Our study assesses whether factors related to healthcare access in the first year of the pandemic affect mortality and length of stay (LOS). Our cohort study examined hospitalized patients at Nebraska Medicine between April and October 2020 who were tested for SARS-CoV-2 and had a charted sepsis related diagnostic code. Multivariate logistic was used to analyze the odds of mortality and linear regression was used to calculate the parameter estimates of LOS associated with COVID-19 status, age, gender, race/ethnicity, median household income, admission month, and residential distance from definitive care. Among 475 admissions, the odds of mortality is greater among those with older age (OR: 1.04, 95% CI: 1.02–1.07) and residence in an area with low median household income (OR: 2.11, 95% CI: 0.52–8.57), however, the relationship between mortality and wealth was not statistically significant. Those with non-COVID-19 sepsis had longer LOS (Parameter Estimate: −5.11, adjusted 95% CI: −7.92 to −2.30). Distance from definitive care had trends toward worse outcomes (Parameter Estimate: 0.164, adjusted 95% CI: −1.39 to 1.97). Physical and social aspects of access to care are linked to poorer COVID-19 outcomes. Non-COVID-19 healthcare outcomes may be negatively impacted in the pandemic. Strategies to advance patient-centered outcomes in vulnerable populations should account for varied aspects (socioeconomic, residential setting, rural populations, racial, and ethnic factors). Indirect impacts of the pandemic on non-COVID-19 health outcomes require further study.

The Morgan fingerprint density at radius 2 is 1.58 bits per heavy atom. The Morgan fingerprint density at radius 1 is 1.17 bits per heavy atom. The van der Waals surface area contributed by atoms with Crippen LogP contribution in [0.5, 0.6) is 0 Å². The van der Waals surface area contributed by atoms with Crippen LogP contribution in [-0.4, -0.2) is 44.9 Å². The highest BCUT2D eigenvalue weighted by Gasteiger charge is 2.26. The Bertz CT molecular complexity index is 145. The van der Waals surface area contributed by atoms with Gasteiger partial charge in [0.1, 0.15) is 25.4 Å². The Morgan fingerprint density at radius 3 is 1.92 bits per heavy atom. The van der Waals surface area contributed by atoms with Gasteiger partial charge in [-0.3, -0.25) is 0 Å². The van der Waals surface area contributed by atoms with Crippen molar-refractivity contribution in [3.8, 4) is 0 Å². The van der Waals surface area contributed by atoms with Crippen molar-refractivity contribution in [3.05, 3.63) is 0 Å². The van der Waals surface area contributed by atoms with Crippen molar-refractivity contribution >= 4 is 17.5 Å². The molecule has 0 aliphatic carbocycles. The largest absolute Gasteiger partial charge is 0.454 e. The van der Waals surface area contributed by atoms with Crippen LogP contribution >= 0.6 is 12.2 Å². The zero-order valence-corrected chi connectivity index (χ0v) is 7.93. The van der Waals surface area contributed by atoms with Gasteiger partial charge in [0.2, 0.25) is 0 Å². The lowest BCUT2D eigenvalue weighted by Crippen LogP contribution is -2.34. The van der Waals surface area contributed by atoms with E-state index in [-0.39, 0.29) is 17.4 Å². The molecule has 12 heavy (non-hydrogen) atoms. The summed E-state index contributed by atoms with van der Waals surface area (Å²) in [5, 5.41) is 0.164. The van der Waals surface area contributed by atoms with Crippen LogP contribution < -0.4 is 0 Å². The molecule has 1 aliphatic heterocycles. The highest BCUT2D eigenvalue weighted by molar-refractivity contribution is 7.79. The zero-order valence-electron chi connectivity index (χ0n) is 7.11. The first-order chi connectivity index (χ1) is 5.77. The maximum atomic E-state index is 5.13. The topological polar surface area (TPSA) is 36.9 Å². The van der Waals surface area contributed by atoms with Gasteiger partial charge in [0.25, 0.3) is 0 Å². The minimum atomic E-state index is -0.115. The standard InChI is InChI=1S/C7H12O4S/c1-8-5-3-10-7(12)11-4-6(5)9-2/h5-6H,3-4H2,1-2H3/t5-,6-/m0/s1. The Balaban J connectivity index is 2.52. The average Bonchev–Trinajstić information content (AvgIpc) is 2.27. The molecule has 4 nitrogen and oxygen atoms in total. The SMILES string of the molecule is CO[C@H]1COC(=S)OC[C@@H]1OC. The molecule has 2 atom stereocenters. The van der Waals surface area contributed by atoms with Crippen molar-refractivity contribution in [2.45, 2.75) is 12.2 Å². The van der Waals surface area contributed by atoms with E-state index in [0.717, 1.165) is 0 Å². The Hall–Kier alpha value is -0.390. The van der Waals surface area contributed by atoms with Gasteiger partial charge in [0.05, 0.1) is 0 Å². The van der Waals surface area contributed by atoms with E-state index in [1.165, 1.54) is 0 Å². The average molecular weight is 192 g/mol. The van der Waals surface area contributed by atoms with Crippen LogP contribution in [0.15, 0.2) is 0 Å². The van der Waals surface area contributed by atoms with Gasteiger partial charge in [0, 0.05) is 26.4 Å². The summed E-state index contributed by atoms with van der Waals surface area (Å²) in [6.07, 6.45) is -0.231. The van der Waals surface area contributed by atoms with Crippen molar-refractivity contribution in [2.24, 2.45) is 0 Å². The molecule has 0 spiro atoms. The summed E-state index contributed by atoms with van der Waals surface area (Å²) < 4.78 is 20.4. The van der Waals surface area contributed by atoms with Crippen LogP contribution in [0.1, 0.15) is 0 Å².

Original languageEnglish (US)
Article number1001639
JournalFrontiers in Public Health
StatePublished - Oct 6 2022


  • COVID-19
  • definitive care
  • healthcare access
  • length of stay
  • mortality

ASJC Scopus subject areas

  • Public Health, Environmental and Occupational Health


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